Factors influencing HIV positive mothers' choices regarding infant feeding in a rural African context.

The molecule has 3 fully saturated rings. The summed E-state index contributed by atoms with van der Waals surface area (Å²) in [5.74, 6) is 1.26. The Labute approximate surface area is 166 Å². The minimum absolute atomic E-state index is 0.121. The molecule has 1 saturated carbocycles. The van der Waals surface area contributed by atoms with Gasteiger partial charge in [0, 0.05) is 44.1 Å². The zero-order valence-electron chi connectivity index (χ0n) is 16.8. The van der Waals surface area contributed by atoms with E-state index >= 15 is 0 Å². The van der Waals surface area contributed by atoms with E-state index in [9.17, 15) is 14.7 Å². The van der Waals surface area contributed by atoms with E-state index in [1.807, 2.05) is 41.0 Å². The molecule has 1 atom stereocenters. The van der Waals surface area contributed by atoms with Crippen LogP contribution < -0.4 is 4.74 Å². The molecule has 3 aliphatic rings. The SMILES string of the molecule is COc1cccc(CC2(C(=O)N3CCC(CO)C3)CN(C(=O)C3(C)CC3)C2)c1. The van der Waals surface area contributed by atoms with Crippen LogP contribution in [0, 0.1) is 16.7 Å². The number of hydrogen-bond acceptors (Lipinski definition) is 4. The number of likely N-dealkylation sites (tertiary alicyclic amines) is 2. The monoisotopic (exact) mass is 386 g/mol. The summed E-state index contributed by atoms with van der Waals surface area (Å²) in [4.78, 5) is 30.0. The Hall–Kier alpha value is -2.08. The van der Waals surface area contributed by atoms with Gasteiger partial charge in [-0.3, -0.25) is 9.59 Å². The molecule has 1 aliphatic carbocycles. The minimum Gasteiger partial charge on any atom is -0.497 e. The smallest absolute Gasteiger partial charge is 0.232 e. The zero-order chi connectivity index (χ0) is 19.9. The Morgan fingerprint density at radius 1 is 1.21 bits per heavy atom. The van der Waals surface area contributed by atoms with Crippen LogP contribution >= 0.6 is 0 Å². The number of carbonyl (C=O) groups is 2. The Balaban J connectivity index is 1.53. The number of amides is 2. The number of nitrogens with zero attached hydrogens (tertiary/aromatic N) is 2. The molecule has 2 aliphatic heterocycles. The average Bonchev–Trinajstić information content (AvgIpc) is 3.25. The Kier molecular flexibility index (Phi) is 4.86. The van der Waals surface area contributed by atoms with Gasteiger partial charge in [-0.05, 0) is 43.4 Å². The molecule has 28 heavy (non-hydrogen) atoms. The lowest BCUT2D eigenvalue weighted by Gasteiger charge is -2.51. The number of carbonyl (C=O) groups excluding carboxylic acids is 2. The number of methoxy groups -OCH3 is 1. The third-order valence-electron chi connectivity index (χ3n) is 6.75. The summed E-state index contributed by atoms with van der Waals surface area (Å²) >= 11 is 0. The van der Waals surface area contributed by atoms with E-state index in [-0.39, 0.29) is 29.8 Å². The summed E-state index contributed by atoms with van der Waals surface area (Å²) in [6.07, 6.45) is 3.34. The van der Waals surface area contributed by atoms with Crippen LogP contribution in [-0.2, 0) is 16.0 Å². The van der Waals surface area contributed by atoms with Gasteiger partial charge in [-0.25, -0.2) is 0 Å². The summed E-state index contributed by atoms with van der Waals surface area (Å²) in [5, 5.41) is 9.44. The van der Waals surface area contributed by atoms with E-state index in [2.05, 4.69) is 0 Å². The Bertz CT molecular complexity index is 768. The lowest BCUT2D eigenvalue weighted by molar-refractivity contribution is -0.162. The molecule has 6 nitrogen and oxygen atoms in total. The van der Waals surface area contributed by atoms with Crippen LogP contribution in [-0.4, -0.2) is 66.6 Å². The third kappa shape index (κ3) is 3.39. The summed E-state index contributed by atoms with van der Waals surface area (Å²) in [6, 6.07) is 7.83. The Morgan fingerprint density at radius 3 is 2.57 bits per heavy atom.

The purpose of this study was to determine the efficacy of infant feeding choices and support provided in the current PMTCT programme in KwaZulu-Natal. A case study format was utilised. Follow-up was done over six months with ten HIV positive women enrolled in the PMTCT programme at St. Apollinaris Hospital. Transcripts of interviews were made, pattern-matching was done, and the process of replication was used to develop a cross-case report as the final analysis of the study. All of the women decided to and intended to exclusively breastfeed for between four and six months at the time of the first interview. There was a poor rate of return for follow-up interviews, therefore the actual feeding practice of half of the women after six weeks could not be determined. The case studies were developed with the information available, and thus conclusions were reached during cross-case analysis. Decision-making ability and the capacity to overcome the barriers to the maintenance of their original feeding choice were related to the women's educational levels, employment status, financial and social circumstances and support systems, knowledge and experience of HIV/AIDS, quality of PMTCT education and support, cultural beliefs, and parenting and family values. The age of respondents and differences in marital status had no obvious correlation to maintenance of feeding choice. Parity and level of education had only a limited effect on maintenance of feeding choice. Cues to mixed feeding included a fatalistic view and a loss of hope for preventing transmission of HIV to their infants. Some of the women did not seem to believe that maintaining a specific infant feeding regime was enough to prevent transmission of HIV to their infants. Fear of stigmatisation due to disclosure of their positive HIV status led to non-disclosure of many women, and this in turn led to a lack of support for their feeding choice. Cues to exclusive feeding included an internal pressure to succeed and so decrease the chances of HIV transmission to her infant. Those women who disclosed their HIV status to a significant other and established a good support system were more likely to maintain their original decision. Although none of the women enjoyed good social circumstances, those who were more financially secure, employed, and who had a stable home environment were more likely to maintain their exclusive feeding regime.